Since August, Deborah Borda has been a Hauser Leader-in-Residence at the Center for Public Leadership at the Kennedy School, where she has been sharing her passion for the arts and imparting life lessons to leaders-in-training.

Kris Snibbe/Harvard Staff Photographer

Arts & Culture

A voice for creative leadership

6 min read

Chief of Los Angeles Philharmonic connects with Kennedy School students

How do you take a break from a demanding career for the first time in decades? If you are Deborah Borda, president and chief executive officer of the Los Angeles Philharmonic, you head to Harvard.

Since August, Borda has been a Hauser Leader-in-Residence at the Center for Public Leadership at the Kennedy School, where she has been sharing her passion for the arts and imparting life lessons to leaders-in-training.

Trained as a classical violinist and violist, Borda credits crucial aspects of her personal and professional development to music. “It sort of absorbed my life,” she said on a recent morning in her HKS office. Playing an instrument helped her learn how to solve problems, react to stress, and perform in public, she said: “All great human lessons.”

As such, music and the arts, she said, have a major role to play for all of us, not just professionals. Borda, the first Hauser Leader-in-Residence from the arts world, said she’s been impressed by Harvard President Drew Faust’s efforts to integrate the arts more fully into the curriculum and campus life.

“We can be great at all kinds of philosophical and statistical analysis, but there’s another component of every human being that we need to really enliven and speak to.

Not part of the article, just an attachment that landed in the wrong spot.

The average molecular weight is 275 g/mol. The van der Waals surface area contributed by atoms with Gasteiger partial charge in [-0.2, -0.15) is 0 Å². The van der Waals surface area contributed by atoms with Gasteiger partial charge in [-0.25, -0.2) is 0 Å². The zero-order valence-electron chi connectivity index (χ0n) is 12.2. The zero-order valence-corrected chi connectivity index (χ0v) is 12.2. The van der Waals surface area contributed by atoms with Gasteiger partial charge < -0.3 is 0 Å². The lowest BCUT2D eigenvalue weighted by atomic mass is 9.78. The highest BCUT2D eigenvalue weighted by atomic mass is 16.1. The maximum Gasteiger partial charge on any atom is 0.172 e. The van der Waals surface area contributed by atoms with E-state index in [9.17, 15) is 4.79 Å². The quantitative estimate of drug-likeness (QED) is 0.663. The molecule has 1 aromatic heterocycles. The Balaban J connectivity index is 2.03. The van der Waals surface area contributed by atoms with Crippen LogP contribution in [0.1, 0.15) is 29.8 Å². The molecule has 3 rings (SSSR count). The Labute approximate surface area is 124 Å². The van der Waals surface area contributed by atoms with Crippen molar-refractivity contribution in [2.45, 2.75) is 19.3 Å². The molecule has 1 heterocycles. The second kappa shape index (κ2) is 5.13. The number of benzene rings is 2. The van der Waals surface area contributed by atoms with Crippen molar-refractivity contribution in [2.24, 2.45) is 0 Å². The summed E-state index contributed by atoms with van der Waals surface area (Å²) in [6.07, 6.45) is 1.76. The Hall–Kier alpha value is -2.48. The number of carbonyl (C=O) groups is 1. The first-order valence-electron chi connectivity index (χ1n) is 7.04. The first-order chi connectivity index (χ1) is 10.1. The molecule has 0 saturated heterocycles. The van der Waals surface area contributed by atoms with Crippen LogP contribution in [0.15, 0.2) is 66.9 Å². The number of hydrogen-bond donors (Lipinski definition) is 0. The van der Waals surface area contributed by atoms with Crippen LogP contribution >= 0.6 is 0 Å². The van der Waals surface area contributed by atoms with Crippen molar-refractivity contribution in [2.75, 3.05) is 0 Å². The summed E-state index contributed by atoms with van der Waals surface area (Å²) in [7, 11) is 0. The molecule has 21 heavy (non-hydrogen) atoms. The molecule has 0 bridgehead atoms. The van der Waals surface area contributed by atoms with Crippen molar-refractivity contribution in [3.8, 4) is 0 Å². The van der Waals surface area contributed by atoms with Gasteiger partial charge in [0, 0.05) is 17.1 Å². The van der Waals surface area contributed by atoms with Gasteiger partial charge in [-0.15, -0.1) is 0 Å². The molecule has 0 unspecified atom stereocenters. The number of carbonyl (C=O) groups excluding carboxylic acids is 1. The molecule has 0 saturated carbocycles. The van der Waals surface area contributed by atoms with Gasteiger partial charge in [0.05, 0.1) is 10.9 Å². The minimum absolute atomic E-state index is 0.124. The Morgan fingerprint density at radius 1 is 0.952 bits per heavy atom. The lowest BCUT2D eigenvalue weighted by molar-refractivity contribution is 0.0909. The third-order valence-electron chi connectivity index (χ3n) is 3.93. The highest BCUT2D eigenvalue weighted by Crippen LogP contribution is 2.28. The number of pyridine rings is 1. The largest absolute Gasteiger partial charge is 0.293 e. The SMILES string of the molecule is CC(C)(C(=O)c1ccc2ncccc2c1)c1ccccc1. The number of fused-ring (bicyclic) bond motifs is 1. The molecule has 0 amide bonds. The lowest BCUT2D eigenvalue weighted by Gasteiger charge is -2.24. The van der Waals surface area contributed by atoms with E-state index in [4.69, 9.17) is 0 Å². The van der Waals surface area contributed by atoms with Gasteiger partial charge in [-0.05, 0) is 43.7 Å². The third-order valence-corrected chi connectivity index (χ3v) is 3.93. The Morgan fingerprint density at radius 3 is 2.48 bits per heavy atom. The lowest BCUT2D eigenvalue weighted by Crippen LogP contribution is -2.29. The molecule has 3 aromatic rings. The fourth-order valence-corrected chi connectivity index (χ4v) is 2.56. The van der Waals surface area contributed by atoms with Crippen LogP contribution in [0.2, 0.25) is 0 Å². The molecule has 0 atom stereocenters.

“When you look at a place like Harvard, where we are preparing people who will be the future leaders of the world, this is critical.”

The New York City native has made that issue a priority in her work with the Los Angeles Philharmonic, where she’s constantly on the lookout for new ways to find “the happy and successful intersection for society and for music.”

It’s an approach she honed at the helm of various orchestras, including the New York Philharmonic, where she served as executive director for a decade.

Borda left New York at the turn of the century, lured by the chance to help make architect Frank Gehry’s plans for the Los Angeles Philharmonic’s Walt Disney Concert Hall, a gleaming silver mass of evocative angles and curves, a reality.

“I’m ambitious to learn,” she said. “That’s critical for my own psyche.”

In the past decade, Borda has faced the added challenge of keeping pace with the times and resonating with more diverse and digital-savvy audiences. Her programming in Los Angeles has included everything from live theater broadcasts of performances to a computer-enhanced orchestra experience that offered viewers a chance to don headsets and take a virtual seat with the first violins.

“What one needs to think about is the combination of the issue of diversity and the advent of the digital age and how people consume culture. It is a kind of one-two punch … [and] if institutions aren’t thinking ahead and dealing with these issues, they will be in trouble.”

Borda also famously brought on Gustavo Dudamel, the vibrant young Venezuelan conductor, to lead the orchestra in 2009. She knew instantly he was her man. “It was spontaneous combustion,” she said of watching him guest-conduct the group a few years earlier. “I thought ‘I haven’t seen something like this, this is a spirit that is from someplace else.’”